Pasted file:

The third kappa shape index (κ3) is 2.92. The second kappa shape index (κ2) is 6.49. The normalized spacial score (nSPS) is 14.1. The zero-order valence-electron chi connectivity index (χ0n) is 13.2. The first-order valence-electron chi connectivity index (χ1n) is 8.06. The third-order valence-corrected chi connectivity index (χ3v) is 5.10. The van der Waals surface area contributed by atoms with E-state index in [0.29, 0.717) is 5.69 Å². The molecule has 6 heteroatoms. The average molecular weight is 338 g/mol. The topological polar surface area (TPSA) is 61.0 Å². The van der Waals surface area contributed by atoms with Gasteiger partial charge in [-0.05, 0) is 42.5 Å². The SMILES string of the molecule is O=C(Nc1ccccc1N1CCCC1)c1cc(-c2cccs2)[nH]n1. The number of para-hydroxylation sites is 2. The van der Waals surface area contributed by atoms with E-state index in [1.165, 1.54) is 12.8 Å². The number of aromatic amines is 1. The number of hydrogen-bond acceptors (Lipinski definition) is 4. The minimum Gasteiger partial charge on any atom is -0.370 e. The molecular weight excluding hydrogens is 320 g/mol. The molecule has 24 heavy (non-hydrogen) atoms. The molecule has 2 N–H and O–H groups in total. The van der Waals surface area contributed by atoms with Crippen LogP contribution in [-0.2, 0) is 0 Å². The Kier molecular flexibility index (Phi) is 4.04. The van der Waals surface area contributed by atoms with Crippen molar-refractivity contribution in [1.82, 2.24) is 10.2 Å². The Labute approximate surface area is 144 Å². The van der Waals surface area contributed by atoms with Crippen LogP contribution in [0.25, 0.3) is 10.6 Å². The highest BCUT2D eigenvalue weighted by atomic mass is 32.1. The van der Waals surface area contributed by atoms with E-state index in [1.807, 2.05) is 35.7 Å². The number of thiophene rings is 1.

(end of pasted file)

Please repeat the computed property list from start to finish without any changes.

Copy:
The third kappa shape index (κ3) is 2.92. The second kappa shape index (κ2) is 6.49. The normalized spacial score (nSPS) is 14.1. The zero-order valence-electron chi connectivity index (χ0n) is 13.2. The first-order valence-electron chi connectivity index (χ1n) is 8.06. The third-order valence-corrected chi connectivity index (χ3v) is 5.10. The van der Waals surface area contributed by atoms with E-state index in [0.29, 0.717) is 5.69 Å². The molecule has 6 heteroatoms. The average molecular weight is 338 g/mol. The topological polar surface area (TPSA) is 61.0 Å². The van der Waals surface area contributed by atoms with Gasteiger partial charge in [-0.05, 0) is 42.5 Å². The SMILES string of the molecule is O=C(Nc1ccccc1N1CCCC1)c1cc(-c2cccs2)[nH]n1. The number of para-hydroxylation sites is 2. The van der Waals surface area contributed by atoms with E-state index in [1.165, 1.54) is 12.8 Å². The number of aromatic amines is 1. The number of hydrogen-bond acceptors (Lipinski definition) is 4. The minimum Gasteiger partial charge on any atom is -0.370 e. The molecular weight excluding hydrogens is 320 g/mol. The molecule has 24 heavy (non-hydrogen) atoms. The molecule has 2 N–H and O–H groups in total. The van der Waals surface area contributed by atoms with Crippen LogP contribution in [-0.2, 0) is 0 Å². The Kier molecular flexibility index (Phi) is 4.04. The van der Waals surface area contributed by atoms with Crippen molar-refractivity contribution in [1.82, 2.24) is 10.2 Å². The Labute approximate surface area is 144 Å². The van der Waals surface area contributed by atoms with Crippen LogP contribution in [0.25, 0.3) is 10.6 Å². The highest BCUT2D eigenvalue weighted by atomic mass is 32.1. The van der Waals surface area contributed by atoms with E-state index in [1.807, 2.05) is 35.7 Å². The number of thiophene rings is 1.